• Rovira X.
      • Pin J.P.
      • Giraldo J.
      ,
      • Smith N.J.
      • Milligan G.
      ,
      • Springael J.Y.
      • Urizar E.
      • Costagliola S.
      • Vassart G.
      • Parmentier M.
      ,
      • Milligan G.
      • Smith N.J.
      ). The consequences of such allosteric effects are likely to be unique for different GPCR pairs and indeed potentially for different ligands. One means to explore such effects is via ligand binding studies (
      • Birdsall N.J.
      ,
      • Rovira X.
      • Vivó M.
      • Serra J.
      • Roche D.
      • Strange P.G.
      • Giraldo J.
      ). Although potentially powerful, in a number of cases, this may be limited by the availability of suitable, particularly agonist radiolabeled probes. As such, measures of ligand function at GPCR multimers have been more widely explored. For example, the potency of the hallucinogenic serotonin 5-HT2A agonist 2,5-dimethoxy-4-iodoamphetamine to activate Gi family G proteins is increased more than 100-fold when the 5-HT2A receptor is co-expressed alongside and interacts with the metabotropic glutamate receptor 2 (mGluR2), and this is reversed upon co-addition of an mGluR2 agonist (
      • González-Maeso J.
      • Ang R.L.
      • Yuen T.
      • Chan P.
      • Weisstaub N.V.
      • López-Giménez J.F.
      • Zhou M.
      • Okawa Y.
      • Callado L.F.
      • Milligan G.
      • Gingrich J.A.
      • Filizola M.
      • Meana J.J.
      • Sealfon S.C.
      ). A further pairing in which alterations in potency of agonist ligands has been observed following co-expression is the cannabinoid CB1 receptor and the orexin OX1 receptor (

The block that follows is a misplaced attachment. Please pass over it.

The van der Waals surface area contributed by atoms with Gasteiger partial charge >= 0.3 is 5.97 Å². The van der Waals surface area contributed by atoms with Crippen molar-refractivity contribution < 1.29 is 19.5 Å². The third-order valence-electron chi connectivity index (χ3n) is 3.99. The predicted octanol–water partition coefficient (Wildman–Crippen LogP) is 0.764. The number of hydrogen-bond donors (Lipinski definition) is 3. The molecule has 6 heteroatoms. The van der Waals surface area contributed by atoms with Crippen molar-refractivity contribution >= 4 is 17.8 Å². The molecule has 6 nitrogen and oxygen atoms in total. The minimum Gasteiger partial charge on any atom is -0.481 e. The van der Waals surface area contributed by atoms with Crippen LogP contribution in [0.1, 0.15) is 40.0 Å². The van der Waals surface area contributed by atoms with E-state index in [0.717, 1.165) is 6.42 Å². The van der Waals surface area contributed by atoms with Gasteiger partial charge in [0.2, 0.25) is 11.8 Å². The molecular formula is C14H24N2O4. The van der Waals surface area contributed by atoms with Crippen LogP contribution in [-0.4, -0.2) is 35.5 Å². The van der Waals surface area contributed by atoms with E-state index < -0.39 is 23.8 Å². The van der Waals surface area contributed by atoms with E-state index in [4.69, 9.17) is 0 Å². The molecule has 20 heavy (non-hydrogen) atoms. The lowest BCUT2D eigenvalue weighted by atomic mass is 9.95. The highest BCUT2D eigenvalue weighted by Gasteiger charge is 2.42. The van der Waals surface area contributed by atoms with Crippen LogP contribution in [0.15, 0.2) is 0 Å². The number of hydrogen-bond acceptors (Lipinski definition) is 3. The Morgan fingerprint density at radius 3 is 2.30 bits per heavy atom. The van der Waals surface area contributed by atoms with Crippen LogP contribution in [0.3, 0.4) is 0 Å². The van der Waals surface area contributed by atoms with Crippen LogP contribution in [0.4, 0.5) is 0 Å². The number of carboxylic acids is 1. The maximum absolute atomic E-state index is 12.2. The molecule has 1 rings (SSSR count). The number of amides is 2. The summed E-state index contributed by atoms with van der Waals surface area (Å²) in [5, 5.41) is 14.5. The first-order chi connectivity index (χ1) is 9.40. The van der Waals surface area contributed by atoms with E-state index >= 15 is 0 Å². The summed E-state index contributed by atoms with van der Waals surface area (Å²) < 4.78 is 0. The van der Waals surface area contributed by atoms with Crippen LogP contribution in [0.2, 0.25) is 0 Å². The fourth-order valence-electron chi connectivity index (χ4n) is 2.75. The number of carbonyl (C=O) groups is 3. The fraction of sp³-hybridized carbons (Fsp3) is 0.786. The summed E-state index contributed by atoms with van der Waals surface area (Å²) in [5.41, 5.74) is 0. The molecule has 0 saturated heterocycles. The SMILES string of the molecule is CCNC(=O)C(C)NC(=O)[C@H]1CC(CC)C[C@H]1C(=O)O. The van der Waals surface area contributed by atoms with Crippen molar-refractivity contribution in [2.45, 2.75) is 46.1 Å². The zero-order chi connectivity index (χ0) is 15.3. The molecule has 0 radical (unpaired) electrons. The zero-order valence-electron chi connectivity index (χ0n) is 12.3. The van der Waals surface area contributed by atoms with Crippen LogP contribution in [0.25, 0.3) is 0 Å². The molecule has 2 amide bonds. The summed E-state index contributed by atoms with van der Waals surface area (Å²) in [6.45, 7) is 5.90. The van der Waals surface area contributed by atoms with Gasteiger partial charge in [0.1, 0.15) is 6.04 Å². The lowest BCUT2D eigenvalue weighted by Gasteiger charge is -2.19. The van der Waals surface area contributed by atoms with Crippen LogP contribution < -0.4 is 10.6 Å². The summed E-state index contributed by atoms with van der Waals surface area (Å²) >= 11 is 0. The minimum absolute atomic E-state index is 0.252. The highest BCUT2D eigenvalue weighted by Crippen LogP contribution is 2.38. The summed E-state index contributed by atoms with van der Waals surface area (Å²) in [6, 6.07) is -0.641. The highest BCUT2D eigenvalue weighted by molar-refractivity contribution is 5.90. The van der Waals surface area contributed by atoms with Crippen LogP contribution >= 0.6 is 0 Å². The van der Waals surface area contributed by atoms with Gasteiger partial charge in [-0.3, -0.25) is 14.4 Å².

• Hilairet S.
      • Bouaboula M.
      • Carrière D.
      • Le Fur G.
      • Casellas P.
      ,
      • Ellis J.
      • Pediani J.D.
      • Canals M.
      • Milasta S.
      • Milligan G.
      ). Here, Hilairet et al. (
      • Hilairet S.
      • Bouaboula M.
      • Carrière D.
      • Le Fur G.
      • Casellas P.
      ) observed that the potency of the peptide agonist orexin A to activate the mitogen-activated protein kinase pathway via the OX1 receptor was increased 100-fold in the presence of the CB1 receptor, whereas Ellis et al. (
      • Ellis J.
      • Pediani J.D.
      • Canals M.
      • Milasta S.
      • Milligan G.
      ) noted that the CB1 receptor antagonist/inverse agonist SR141716A caused a decrease in potency of orexin A to activate the mitogen-activated protein kinases ERK1/2 only in cells co-expressing the two receptors. There have also been a number of reports of coordinated trafficking of pairs of GPCRs by individual ligands that are expected only to occupy and activate one of the pair (
      • Milligan G.
      ). These studies are at least consistent with the concept of GPCR heteromultimerization (
      • Milligan G.
      ,
      • Birdsall N.J.
      ,
      • Pin J.P.
      • Neubig R.
      • Bouvier M.
      • Devi L.
      • Filizola M.
      • Javitch J.A.
      • Lohse M.J.
      • Milligan G.
      • Palczewski K.
      • Parmentier M.
      • Spedding M.
      ,
      • Rozenfeld R.
      • Devi L.A.
      ,
      • Ferré S.
      • Navarro G.
      • Casadó V.
      • Cortés A.
      • Mallol J.
      • Canela E.I.
      • Lluís C.
      • Franco R.
      ).
      In recent times, the ability to monitor cell surface multimerization of GPCRs in intact cells has been enhanced greatly by the development of SNAP and CLIP tag variants of the enzyme O6-alkylguanine-DNA-alkyltransferase. These allow the covalent attachment of a variety of fluorophores and other probes to such modified receptors (